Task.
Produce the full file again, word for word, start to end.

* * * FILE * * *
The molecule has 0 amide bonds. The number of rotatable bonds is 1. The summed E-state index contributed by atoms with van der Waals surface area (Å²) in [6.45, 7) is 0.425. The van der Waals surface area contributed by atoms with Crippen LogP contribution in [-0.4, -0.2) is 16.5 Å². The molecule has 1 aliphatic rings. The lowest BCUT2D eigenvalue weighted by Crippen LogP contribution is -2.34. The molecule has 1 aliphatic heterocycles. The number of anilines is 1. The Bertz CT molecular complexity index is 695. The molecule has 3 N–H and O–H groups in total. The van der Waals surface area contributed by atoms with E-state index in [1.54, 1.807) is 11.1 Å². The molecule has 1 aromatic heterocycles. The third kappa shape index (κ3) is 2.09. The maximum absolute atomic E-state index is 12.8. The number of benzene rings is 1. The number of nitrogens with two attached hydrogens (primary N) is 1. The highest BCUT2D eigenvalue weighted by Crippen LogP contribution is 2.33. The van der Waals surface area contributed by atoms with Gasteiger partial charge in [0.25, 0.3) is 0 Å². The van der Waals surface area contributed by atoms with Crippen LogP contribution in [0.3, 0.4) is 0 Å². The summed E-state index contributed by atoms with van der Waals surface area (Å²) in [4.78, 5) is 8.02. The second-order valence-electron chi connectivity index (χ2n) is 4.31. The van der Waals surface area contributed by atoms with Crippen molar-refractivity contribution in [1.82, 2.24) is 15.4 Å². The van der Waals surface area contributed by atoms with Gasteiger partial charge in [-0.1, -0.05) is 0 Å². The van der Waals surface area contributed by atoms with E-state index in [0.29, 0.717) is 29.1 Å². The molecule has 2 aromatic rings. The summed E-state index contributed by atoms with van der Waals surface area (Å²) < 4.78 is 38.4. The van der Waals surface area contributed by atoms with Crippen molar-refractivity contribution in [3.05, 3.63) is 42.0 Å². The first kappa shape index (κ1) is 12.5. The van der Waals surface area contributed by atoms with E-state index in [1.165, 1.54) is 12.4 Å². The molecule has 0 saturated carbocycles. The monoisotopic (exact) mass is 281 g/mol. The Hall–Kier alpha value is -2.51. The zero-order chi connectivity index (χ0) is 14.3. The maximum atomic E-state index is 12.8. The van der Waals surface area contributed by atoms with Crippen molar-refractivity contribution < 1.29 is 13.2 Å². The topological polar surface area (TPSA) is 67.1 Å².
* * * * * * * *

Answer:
The molecule has 0 amide bonds. The number of rotatable bonds is 1. The summed E-state index contributed by atoms with van der Waals surface area (Å²) in [6.45, 7) is 0.425. The van der Waals surface area contributed by atoms with Crippen LogP contribution in [-0.4, -0.2) is 16.5 Å². The molecule has 1 aliphatic rings. The lowest BCUT2D eigenvalue weighted by Crippen LogP contribution is -2.34. The molecule has 1 aliphatic heterocycles. The number of anilines is 1. The Bertz CT molecular complexity index is 695. The molecule has 3 N–H and O–H groups in total. The van der Waals surface area contributed by atoms with E-state index in [1.54, 1.807) is 11.1 Å². The molecule has 1 aromatic heterocycles. The third kappa shape index (κ3) is 2.09. The maximum absolute atomic E-state index is 12.8. The number of benzene rings is 1. The number of nitrogens with two attached hydrogens (primary N) is 1. The highest BCUT2D eigenvalue weighted by Crippen LogP contribution is 2.33. The van der Waals surface area contributed by atoms with Gasteiger partial charge in [0.25, 0.3) is 0 Å². The van der Waals surface area contributed by atoms with Crippen LogP contribution in [0.3, 0.4) is 0 Å². The summed E-state index contributed by atoms with van der Waals surface area (Å²) in [4.78, 5) is 8.02. The second-order valence-electron chi connectivity index (χ2n) is 4.31. The van der Waals surface area contributed by atoms with Crippen molar-refractivity contribution in [1.82, 2.24) is 15.4 Å². The van der Waals surface area contributed by atoms with Gasteiger partial charge in [-0.1, -0.05) is 0 Å². The van der Waals surface area contributed by atoms with E-state index in [0.29, 0.717) is 29.1 Å². The molecule has 2 aromatic rings. The summed E-state index contributed by atoms with van der Waals surface area (Å²) < 4.78 is 38.4. The van der Waals surface area contributed by atoms with Crippen molar-refractivity contribution in [3.05, 3.63) is 42.0 Å². The first kappa shape index (κ1) is 12.5. The van der Waals surface area contributed by atoms with E-state index in [1.165, 1.54) is 12.4 Å². The molecule has 0 saturated carbocycles. The monoisotopic (exact) mass is 281 g/mol. The Hall–Kier alpha value is -2.51. The zero-order chi connectivity index (χ0) is 14.3. The maximum atomic E-state index is 12.8. The van der Waals surface area contributed by atoms with Crippen molar-refractivity contribution < 1.29 is 13.2 Å². The topological polar surface area (TPSA) is 67.1 Å².